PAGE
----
April 21, 2024
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By the ninth plague of darkness, Hashem said to Moshe (10:21-22), “Stretch forth your hand towards the heavens, and there shall be darkness upon the land of Egypt, and the darkness will be tangible … and there was a darkness of gloom [i.e., a thick darkness].” Indeed, the darkness was so intense that the midrash (Shemot Rabbah 14:1) says that this plague of darkness had actual substance—it was thick and tangible in a literal sense! Rav Avdimi (ibid 14:3) is quoted saying that the darkness that was present “doubled and redoubled,” and as Rashi (10:21) explains, “[the darkness] was doubled, redoubled, and thick, until it had substance.” The darkness was so palpable that the midrash further says that during the second three-day period of darkness, “One who was sitting could not stand, and one who was standing could not sit,” as it is stated (10:23), “Nor could anyone arise from his place…”

Perhaps it’s the uniqueness of this kind of darkness that promotes the midrash (ibid 14:2) to ask, “From where was that darkness [derived from]?” The midrash quotes Rav Yehuda who answers that it came “from the darkness on High [i.e., from heaven], as it is stated (Tehillim 18:12), ‘He [Hashem] made darkness His concealment, around Him His shelter.’”

At first glance, Rav Yehuda seems to indicate that darkness exists in Heaven. However, Rav Mordechai HaKohen of Tzefat (Siftei Kohen al HaTorah, Bo) asks: But it is stated (Daniel 2:22) that “Light dwells with Him”! [This seemingly indicates that in Heaven, Hashem’s presence is filled with only light! Hence the apparent contradiction.]

Rav Shalom Noach Borozevsky (Netivot Shalom, Bo) explains that there is a form of darkness that is essentially a great light, but that this light is so powerful that it can darken the vision of those who look at it. An example of this phenomenon is someone who stares at the sun which causes him to then be unable to see anything but only darkness. So too someone [spiritually] unfit to be able to see and experience the tremendous light from Heaven, for him, this light is darkness, causing him to not see anything. Like the Gemara (Avoda Zara, 3) says that in the future to come, Hashem will take the sun out of its sheath, and allow it to blaze forth; the wicked will be judged by it [the intensity of the sunlight], while the righteous will be healed by it. Which means, says Rav Berezovsky, that Hashem will bring out an extremely great light, and for the righteous this will indeed be light and thus heal them, whereas for the wicked it will be darkness. Hence, Rav Yehuda does not mean to say that there is darkness in heaven, but rather that there is such a great and awesome light, that for those unfit, it is darkness.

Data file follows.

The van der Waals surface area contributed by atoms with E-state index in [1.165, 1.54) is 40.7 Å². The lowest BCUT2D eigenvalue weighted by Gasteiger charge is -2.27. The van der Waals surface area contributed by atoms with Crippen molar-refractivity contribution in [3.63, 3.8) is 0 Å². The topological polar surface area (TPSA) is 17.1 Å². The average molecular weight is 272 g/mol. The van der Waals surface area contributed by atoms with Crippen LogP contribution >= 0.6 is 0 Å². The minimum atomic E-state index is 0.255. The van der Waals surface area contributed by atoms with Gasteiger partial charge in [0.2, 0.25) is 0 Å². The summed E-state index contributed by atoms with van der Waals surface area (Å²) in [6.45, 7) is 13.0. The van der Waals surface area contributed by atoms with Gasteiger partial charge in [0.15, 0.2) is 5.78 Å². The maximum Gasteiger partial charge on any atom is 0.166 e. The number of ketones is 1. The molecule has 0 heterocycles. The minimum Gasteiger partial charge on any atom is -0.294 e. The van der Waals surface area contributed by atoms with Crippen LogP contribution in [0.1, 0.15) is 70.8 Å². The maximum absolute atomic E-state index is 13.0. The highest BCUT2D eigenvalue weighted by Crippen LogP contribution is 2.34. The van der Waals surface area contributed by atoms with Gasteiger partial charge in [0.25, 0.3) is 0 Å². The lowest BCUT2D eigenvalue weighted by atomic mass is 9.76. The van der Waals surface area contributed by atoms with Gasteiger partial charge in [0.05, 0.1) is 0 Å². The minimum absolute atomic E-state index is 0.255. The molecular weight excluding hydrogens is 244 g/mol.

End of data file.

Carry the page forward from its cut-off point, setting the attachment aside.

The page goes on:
Says Rav Berezovsky, when Hashem told Moshe, “Stretch forth your hand toward the heavens, and there shall be darkness upon the land of Egypt…,” this means that Moshe should draw down upon the Egyptians this great light which would cause them to experience darkness, since for the wicked who are unfit, this light causes them to experience an incomparable darkness, so much so that one who was sitting could not stand, and one who was standing could not sit. This is in contrast to the Bnei Yisrael for whom it states (v. 23), “but for all the Bnei Yisrael, there was light in their dwellings”—for them, they benefited from this light. Hence, the darkness that was for the Egyptians was light for Bnei Yisrael. Rav Shimshon Pincus (Tiferet Shimshon, Bo) similarly says that this pasuk teaches that the darkness the Egyptians experienced and the light the Bnei Yisrael experienced were not two separate entities—darkness and also light, but rather, it was one entity: this same light that the Bnei Yisrael benefitted from, was what blinded the eyes of the Egyptians.

In reference to this great light, the midrash (ibid 14:3) comments, that it is regarding this light that it is stated (Tehillim 119:105), “Your word is a lamp (ner) for my feet and a light (ohr) for my path.” The midrash applies the aforementioned pasuk in Tehillim which mentions ner and ohr to explain the phenomenon of this great light that the Bnei Yisrael experienced. Yet, the term ner is a reference to mitzvot, and the term ohr is a reference to Torah study, as it is stated (Mishlei 6:23), “For a mitzvah is a lamp, and Torah is light.” Hence, from this midrash we can seemingly see a connection between the light which Bnei Yisrael experienced in Egypt, and Torah.

Says Rav Pincus, we learn from here a lesson that applies to all generations, and likewise in our generation where they [the enemies of Am Yisrael] rise against us to annihilate us: When Bnei Yisrael engages in Torah study and mitzvot, the enemies of Am Yisrael experience a deep sense of darkness, like the depth of darkness the Egyptians experienced. Our Torah study, mitzvot and prayers silence all of our enemies; it renders them incapable of inflicting any harm against us. Indeed, the light radiated through engaging in Torah blinds our foes—causing them to experience darkness—while it brings light into our lives.


Binyamin is a graduate of Yeshivas Rabbeinu Yitzchak Elchanan, and of WSSW.

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